Still standing today and very much in use, the arched wooden bridges built in China nearly 1,000 years ago demonstrate the true skill of the master craftsmen who first constructed them. These stunning structures show how not every part of China has been altered by its rapid rate of development. The bridges, suspended between two banks of lush greenery and built from the wood of the trees surrounding them, are still a fully functional part of life in Fujian province along China's south east coast. Of the 100 woven arched timber 'lounge bridges' in China, 19 of them are in the Shouning County of Fujian Province alone - including the Luanfeng (鸾凤桥) and Yangmeizhou bridges (杨梅洲桥) in the village of Xiadang.
The arch span of Luanfeng Bridge reaches 37.2 m, which is the largest one of this kind in China.
The Qiancheng bridge (千乘桥) meanwhile, in the Tangkou village in Fuzhou, is even older, having been built during the Southern Song Dynasty (1127 to 1279 AD). This bridge, which is an impressive 62.7 metres long and 4.9 metres wide, has been rebuilt several times, but remains an iconic image of ancient Chinese construction methods. Both of the bridges have been listed as key cultural relics, and included on UNESCO's National List of Intangible Cultural Heritage. The significance of this heritage grows ever higher in the face of sweeping urbanisation.
The Qiancheng bridge (千乘桥) is an impressive 62.7 metres long and 4.9 metres wide, has been rebuilt several times, but remains an iconic image of ancient Chinese construction methods.
The building of such bridges relies on highly skilled craftsmanship, with a woodworking master directing the carpentry of a team of woodworkers. They are built entirely by hand using techniques such as 'beam-weaving', which sees three rows of wood formed into an arch-supporting system while in the upper layer five shorter rows of wood are jointed and intertwined with upper-arch supports using mortise and tenon joints. Wood that then connects the whole bridge is placed at the joints between the ends so the bridge becomes a solid whole. Traditional tools such as Lu Ban rulers, sawhorses, axes and chisels were used in the construction of the bridges. The woodworking masters design the bridges with a range of arches depending on the surroundings, while the passageways can be of various styles, depending on the use of the bridge. This craftsmanship has been passed on down the years, from one generation to another by masters teaching apprentices or relatives within a clan following strict procedures. The clans then play a vital role in the building, maintenance and protection of the bridges. The historical bridges also play an important role within the cultural life of the areas they have been built in, providing meeting places for residents to exchange information, worship and entertain. Pingnan was once home to more than 100 of these distinctive wooden bridges, the oldest of which was first built in the Song Dynasty (屏南廊桥). Other bridges in the town were first built in the Yuan, Ming and Qing dynasties. Today's wooden arcade bridges have been rebuilt or repaired many times. According to records in the old county annals, Wan'an, Qiancheng, Longjing, Baixiang and Guangli bridges were first built in the Song Dynasty; Guangfu Bridge was first built in the Yuan Dynasty; and Longjin, Jinzhao, Qingyan, Huifeng, Xili, Zhangkou and Yingfeng bridges were first built in the Ming and Qing dynasties.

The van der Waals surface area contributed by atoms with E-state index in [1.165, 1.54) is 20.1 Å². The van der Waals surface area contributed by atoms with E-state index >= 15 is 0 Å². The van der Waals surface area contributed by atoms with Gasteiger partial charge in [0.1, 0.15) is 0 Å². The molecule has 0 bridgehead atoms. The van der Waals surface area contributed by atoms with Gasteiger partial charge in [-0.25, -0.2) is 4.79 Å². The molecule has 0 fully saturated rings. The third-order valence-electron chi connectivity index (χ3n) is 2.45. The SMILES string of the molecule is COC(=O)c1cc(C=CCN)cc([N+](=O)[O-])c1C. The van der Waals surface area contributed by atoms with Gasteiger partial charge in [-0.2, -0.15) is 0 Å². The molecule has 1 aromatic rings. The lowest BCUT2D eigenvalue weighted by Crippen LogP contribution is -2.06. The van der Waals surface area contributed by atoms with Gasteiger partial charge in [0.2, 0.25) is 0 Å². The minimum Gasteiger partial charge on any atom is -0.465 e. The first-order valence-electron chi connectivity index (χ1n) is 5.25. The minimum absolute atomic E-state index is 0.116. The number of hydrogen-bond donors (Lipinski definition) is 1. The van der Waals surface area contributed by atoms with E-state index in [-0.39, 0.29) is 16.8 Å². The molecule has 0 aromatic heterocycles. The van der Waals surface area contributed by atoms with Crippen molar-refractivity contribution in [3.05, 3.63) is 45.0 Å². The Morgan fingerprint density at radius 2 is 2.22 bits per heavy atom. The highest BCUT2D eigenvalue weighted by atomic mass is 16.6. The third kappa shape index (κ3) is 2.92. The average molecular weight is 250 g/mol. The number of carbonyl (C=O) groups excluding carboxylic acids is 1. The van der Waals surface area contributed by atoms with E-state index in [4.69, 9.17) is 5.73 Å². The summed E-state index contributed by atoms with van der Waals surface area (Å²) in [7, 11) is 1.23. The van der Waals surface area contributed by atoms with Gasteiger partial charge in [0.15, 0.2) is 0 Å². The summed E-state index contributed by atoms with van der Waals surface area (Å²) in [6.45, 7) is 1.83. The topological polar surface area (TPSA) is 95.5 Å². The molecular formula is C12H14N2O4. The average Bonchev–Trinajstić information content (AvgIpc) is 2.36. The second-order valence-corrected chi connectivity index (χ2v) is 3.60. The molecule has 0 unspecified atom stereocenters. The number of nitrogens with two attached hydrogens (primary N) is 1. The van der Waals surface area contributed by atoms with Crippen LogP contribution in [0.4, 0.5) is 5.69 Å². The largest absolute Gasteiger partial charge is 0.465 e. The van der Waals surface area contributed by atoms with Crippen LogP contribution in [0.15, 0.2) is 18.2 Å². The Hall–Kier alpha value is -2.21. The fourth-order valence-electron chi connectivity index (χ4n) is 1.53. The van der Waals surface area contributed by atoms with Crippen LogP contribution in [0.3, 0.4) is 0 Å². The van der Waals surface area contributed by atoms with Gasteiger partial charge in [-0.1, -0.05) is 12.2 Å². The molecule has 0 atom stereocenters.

The Wan'an Bridge was built in 1090, refaced in 1708 and rebuilt in 1845, 1932 and 1953 respectively. The bridge has six spans with a total length of 97.4m and 4.7m wide.
Stunning Jinzao Bridge
The wooden arcade bridges in Pingnan basically each adopt the same wooden arch structure, in which 61 round cedar longitudinal beams and 10 transverse beams are connected with mortises and tenons to form a splayed bridge arch. Eight beams constitute four "X"-shape scissor forks to prevent the bridge arch from swaying left and right, rods are inserted into the arch to form the arch support, and planks are transversely paved on the support to form the bridge deck. A bridge house, adopting a column and tie construction containing 4 columns and 9 purlins, is built on the bridge deck, and has a double-slope roof or an overhanging gable roof. The whole bridge doesn't have a single nail and is joined together with inlaying of purlins and rafters. The structure is stable. The bottom is arced and the deck is flat. The architectural skills behind the building of the bridge are original and smart and reflect the intelligence and craftsmanship of the Chinese ancient bridge builders. These unique buildings, half-bridges half-houses resemble Bianshuihong Bridge in the painting "Riverside Scene at Qingming Festival" created by Zhang Zeduan in the Song Dynasty. However, the arcade bridges substituted Bianshuihong's tying structure with a mortise and tenon structure, representing a vast improvement to the bridge building technology. Moreover, they also introduced the bridge houses. In the middle of a bridge house, there is a corridor-type passageway more than 2 metres wide. On either sides there are fixed long wooden stools. The building date and the names of donors, bridge building directors, and bridge builders are recorded on the beams of the bridge houses. On some bridges, very interesting and well-worded couplets can be found, too.
SOURCE: WOX Travel
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